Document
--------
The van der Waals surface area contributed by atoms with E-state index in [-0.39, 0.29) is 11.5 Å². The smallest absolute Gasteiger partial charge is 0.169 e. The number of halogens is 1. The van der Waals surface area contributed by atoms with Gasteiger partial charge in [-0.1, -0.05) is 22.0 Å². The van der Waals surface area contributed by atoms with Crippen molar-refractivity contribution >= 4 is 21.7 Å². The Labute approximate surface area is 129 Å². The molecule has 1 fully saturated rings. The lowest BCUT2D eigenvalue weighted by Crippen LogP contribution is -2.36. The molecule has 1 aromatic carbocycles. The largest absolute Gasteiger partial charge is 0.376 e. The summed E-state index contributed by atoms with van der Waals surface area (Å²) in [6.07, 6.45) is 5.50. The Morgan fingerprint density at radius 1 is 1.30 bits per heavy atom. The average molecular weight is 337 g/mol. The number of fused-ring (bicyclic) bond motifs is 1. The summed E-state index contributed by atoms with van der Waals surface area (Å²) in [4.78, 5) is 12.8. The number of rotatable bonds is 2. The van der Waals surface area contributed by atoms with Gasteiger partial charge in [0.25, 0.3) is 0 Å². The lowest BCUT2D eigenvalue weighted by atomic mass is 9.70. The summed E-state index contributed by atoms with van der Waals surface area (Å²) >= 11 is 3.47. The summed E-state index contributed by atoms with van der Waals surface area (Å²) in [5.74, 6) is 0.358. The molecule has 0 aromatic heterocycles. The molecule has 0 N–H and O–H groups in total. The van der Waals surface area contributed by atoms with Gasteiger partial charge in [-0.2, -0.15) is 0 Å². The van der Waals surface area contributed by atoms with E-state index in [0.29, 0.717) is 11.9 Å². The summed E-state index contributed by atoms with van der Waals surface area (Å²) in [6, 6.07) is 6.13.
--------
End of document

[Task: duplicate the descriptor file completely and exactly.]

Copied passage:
The van der Waals surface area contributed by atoms with E-state index in [-0.39, 0.29) is 11.5 Å². The smallest absolute Gasteiger partial charge is 0.169 e. The number of halogens is 1. The van der Waals surface area contributed by atoms with Gasteiger partial charge in [-0.1, -0.05) is 22.0 Å². The van der Waals surface area contributed by atoms with Crippen molar-refractivity contribution >= 4 is 21.7 Å². The Labute approximate surface area is 129 Å². The molecule has 1 fully saturated rings. The lowest BCUT2D eigenvalue weighted by Crippen LogP contribution is -2.36. The molecule has 1 aromatic carbocycles. The largest absolute Gasteiger partial charge is 0.376 e. The summed E-state index contributed by atoms with van der Waals surface area (Å²) in [6.07, 6.45) is 5.50. The Morgan fingerprint density at radius 1 is 1.30 bits per heavy atom. The average molecular weight is 337 g/mol. The number of fused-ring (bicyclic) bond motifs is 1. The summed E-state index contributed by atoms with van der Waals surface area (Å²) in [4.78, 5) is 12.8. The number of rotatable bonds is 2. The van der Waals surface area contributed by atoms with Gasteiger partial charge in [0.25, 0.3) is 0 Å². The lowest BCUT2D eigenvalue weighted by atomic mass is 9.70. The summed E-state index contributed by atoms with van der Waals surface area (Å²) >= 11 is 3.47. The summed E-state index contributed by atoms with van der Waals surface area (Å²) in [5.74, 6) is 0.358. The molecule has 0 aromatic heterocycles. The molecule has 0 N–H and O–H groups in total. The van der Waals surface area contributed by atoms with Gasteiger partial charge in [-0.2, -0.15) is 0 Å². The van der Waals surface area contributed by atoms with E-state index in [0.29, 0.717) is 11.9 Å². The summed E-state index contributed by atoms with van der Waals surface area (Å²) in [6, 6.07) is 6.13.